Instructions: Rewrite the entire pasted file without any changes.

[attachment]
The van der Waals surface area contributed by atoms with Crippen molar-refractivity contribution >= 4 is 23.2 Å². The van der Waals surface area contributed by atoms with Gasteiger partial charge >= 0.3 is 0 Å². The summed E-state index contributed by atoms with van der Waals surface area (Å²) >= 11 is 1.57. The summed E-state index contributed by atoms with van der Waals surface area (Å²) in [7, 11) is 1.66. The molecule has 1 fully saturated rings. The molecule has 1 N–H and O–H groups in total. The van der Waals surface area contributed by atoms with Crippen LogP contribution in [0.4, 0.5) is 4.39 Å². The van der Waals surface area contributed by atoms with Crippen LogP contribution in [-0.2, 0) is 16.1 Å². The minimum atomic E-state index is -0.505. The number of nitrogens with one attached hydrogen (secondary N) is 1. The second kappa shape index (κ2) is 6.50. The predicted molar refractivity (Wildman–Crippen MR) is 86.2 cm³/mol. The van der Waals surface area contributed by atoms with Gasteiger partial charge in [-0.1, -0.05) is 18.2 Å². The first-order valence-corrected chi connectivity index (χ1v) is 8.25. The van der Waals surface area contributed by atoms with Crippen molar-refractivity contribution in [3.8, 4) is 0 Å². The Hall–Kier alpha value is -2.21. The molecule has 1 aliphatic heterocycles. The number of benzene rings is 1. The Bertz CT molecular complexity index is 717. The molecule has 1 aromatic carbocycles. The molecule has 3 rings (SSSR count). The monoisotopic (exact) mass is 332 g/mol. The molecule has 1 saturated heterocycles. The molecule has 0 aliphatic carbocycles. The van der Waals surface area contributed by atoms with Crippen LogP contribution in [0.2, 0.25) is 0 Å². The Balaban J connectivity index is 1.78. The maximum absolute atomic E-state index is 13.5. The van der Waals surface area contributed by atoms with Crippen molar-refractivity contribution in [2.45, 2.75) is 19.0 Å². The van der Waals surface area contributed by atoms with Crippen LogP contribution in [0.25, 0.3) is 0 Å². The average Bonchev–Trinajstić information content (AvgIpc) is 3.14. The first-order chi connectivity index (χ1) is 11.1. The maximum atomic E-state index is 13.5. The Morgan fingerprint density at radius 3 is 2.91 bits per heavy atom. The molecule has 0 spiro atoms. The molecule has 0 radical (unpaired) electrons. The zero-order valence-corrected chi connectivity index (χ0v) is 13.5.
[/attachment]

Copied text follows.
The van der Waals surface area contributed by atoms with Crippen molar-refractivity contribution >= 4 is 23.2 Å². The van der Waals surface area contributed by atoms with Gasteiger partial charge >= 0.3 is 0 Å². The summed E-state index contributed by atoms with van der Waals surface area (Å²) >= 11 is 1.57. The summed E-state index contributed by atoms with van der Waals surface area (Å²) in [7, 11) is 1.66. The molecule has 1 fully saturated rings. The molecule has 1 N–H and O–H groups in total. The van der Waals surface area contributed by atoms with Crippen LogP contribution in [0.4, 0.5) is 4.39 Å². The van der Waals surface area contributed by atoms with Crippen LogP contribution in [-0.2, 0) is 16.1 Å². The minimum atomic E-state index is -0.505. The number of nitrogens with one attached hydrogen (secondary N) is 1. The second kappa shape index (κ2) is 6.50. The predicted molar refractivity (Wildman–Crippen MR) is 86.2 cm³/mol. The van der Waals surface area contributed by atoms with Gasteiger partial charge in [-0.1, -0.05) is 18.2 Å². The first-order valence-corrected chi connectivity index (χ1v) is 8.25. The van der Waals surface area contributed by atoms with Crippen molar-refractivity contribution in [3.8, 4) is 0 Å². The Hall–Kier alpha value is -2.21. The molecule has 1 aliphatic heterocycles. The number of benzene rings is 1. The Bertz CT molecular complexity index is 717. The molecule has 1 aromatic carbocycles. The molecule has 3 rings (SSSR count). The monoisotopic (exact) mass is 332 g/mol. The molecule has 1 saturated heterocycles. The molecule has 0 aliphatic carbocycles. The van der Waals surface area contributed by atoms with Crippen LogP contribution in [0.2, 0.25) is 0 Å². The Balaban J connectivity index is 1.78. The maximum absolute atomic E-state index is 13.5. The van der Waals surface area contributed by atoms with Crippen molar-refractivity contribution in [2.45, 2.75) is 19.0 Å². The van der Waals surface area contributed by atoms with Crippen LogP contribution in [0.25, 0.3) is 0 Å². The average Bonchev–Trinajstić information content (AvgIpc) is 3.14. The first-order chi connectivity index (χ1) is 11.1. The maximum atomic E-state index is 13.5. The Morgan fingerprint density at radius 3 is 2.91 bits per heavy atom. The molecule has 0 spiro atoms. The molecule has 0 radical (unpaired) electrons. The zero-order valence-corrected chi connectivity index (χ0v) is 13.5.